Allegedly, the plaintiff filed a lawsuit against the defendants, which he later amended to include both civil rights violations and medical malpractice claims. Then, four years after his initial pleading but two years after his surgery to remove the wires, he filed an administrative claim with the appropriate agency pursuant to the Federal Tort Claims Act (FTCA), as the defendants were federal employees. The defendants filed a motion to dismiss, arguing the plaintiff’s claims were time-barred. Continue Reading ›

It is broadly understood that a party harmed by medical negligence must pursue claims against the health care provider that caused the alleged harm within the applicable statute of limitations. While normally the statute begins to run when the injury occurs, sometimes it will not accrue until the injury is discovered. As discussed in a recent Maryland case, though, in many instances, there can be a dispute over when a party knew or should have known that a doctor’s incompetence caused a patient’s harm. If you were hurt by negligent medical care, it is smart to confer with a skilled Maryland medical malpractice attorney to assess whether you may be able to pursue a claim for damages.

Factual History

It is alleged that in May 2000, the plaintiff underwent a surgery that was performed by the defendant, during which the defendant placed a surgical clip on the plaintiff’s right ureter. In 2014 she began to experience abdominal pain and was admitted to the hospital. She was diagnosed with hydronephrosis in 2006. Then, in 2017, the plaintiff filed a medical malpractice lawsuit asserting claims against the defendant, alleging that he negligently placed the clip, which caused her to develop hydronephrosis and other health issues. The defendant moved for summary judgment, arguing that the plaintiff’s claims were barred by the statute of limitations. The trial court granted the motion, and the plaintiff appealed.

Maryland Deadlines for Filing Medical Malpractice Claims

On appeal, the plaintiff argued that her claims were not untimely because although the clip was placed in 2000, her injury did not occur until 2014. The appellate court explained that the statute of limitations is meant to encourage prompt resolution of claims and avoid extended delays and the loss of evidence. Thus, actions arising from the negligence of health care providers must be pursued within three years of the date when the injury was discovered or within five years of when the injury was committed. Continue Reading ›

In any lawsuit in which a patient alleges he or she suffered harm due to medical malpractice, the plaintiff must establish that the treating doctor breached the applicable standard of care. Simply because a patient suffers harm, however, does not mean that the doctor should be liable for negligence. This was discussed in a medical malpractice case recently decided by the United States District Court for the District of Maryland. The court found in favor of the defendant orthopedic surgeon. If you suffered harm during surgery, it is prudent to meet with a zealous Maryland malpractice attorney to discuss what you must prove to recover damages.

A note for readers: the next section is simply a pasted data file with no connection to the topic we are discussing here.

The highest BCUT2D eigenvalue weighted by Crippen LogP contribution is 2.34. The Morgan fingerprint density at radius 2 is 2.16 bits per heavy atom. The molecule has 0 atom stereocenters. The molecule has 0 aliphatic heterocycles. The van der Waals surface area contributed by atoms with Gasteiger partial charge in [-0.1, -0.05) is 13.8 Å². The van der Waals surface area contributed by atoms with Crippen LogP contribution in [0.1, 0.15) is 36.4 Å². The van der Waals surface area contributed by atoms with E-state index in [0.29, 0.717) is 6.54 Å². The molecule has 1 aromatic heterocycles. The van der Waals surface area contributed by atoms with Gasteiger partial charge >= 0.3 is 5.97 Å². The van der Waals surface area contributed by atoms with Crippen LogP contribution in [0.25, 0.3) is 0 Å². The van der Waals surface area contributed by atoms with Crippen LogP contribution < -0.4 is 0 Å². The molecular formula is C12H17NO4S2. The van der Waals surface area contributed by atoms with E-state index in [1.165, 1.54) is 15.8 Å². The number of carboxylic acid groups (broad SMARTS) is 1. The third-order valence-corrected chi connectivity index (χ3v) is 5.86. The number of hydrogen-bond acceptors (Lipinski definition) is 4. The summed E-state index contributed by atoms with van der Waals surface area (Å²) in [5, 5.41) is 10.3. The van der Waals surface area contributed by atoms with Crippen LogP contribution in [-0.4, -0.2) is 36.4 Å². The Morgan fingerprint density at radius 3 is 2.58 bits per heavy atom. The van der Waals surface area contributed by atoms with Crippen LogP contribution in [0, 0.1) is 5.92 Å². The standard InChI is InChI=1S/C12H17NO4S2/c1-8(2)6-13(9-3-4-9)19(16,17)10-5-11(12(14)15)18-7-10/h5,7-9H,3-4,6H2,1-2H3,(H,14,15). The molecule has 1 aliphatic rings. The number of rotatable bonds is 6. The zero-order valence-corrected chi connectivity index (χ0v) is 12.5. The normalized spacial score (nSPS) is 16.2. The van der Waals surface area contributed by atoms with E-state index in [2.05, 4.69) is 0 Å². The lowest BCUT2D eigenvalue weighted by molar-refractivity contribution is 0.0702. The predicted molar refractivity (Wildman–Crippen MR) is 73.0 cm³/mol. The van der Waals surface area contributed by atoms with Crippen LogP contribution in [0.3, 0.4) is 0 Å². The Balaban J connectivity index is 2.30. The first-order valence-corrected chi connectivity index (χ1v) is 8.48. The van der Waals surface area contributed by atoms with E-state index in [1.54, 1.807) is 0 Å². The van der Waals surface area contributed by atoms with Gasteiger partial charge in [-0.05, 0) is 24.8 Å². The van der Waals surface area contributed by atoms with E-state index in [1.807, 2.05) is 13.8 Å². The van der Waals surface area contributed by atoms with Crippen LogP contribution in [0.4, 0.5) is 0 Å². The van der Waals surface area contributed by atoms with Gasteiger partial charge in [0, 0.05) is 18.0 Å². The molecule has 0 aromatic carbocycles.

Factual Background

It is reported that the plaintiff underwent a carpal tunnel release surgery that was performed by an agent of the defendant. During the surgery, the defendant’s agent lacerated the plaintiff’s median nerve, causing her injuries. The plaintiff and her husband subsequently filed a medical malpractice lawsuit against the defendant. Following a bench trial, a verdict was issued in favor of the defendant. The plaintiff appealed.

Evidence Sufficient to Prove a Breach of the Standard of Care

Pursuant to Maryland law, a plaintiff seeking damages in a medical malpractice case must establish the standard of care required at the time the medical care was provided, a breach of the standard of care by the defendant, and an injury caused by the breach. Expert testimony is usually required to prove medical negligence. Continue Reading ›

Medical malpractice cases often hinge on the persuasiveness and credibility of each party’s expert. Thus, it is not uncommon for either party to attempt to discredit an expert, either by showing that the expert lacks the appropriate credentials to set forth an opinion or that the expert deviated from the applicable standard of care on a prior occasion. In a recent case arising out of Virginia, an appellate court discussed the standard for determining when potentially prejudicial evidence regarding an expert is admissible in a medical malpractice case. If you sustained injuries due to incompetent medical care, it is prudent to meet with an attorney to discuss what damages you may be owed.  At Arfaa Law Group, our Maryland medical malpractice attorneys are skilled at helping injured parties seek recourse in lawsuits in Maryland and Virginia, and other states as well.

Facts of the Case

It is reported that the plaintiff underwent a blepharoplasty that was performed by the defendant. The plaintiff alleged the surgery was negligently performed, resulting in an injury to her right levator muscle, which rendered her functionally blind. Prior to trial, the defendant filed a motion to preclude the admission of evidence regarding disciplinary proceedings against his expert witness. The court denied the motion, and a jury returned a verdict in favor of the plaintiff, awarding her $800,000.00. The defendant appealed, arguing, in part, that the court erred in denying his motion.

Admissibility of Evidence Regarding an Expert’s Background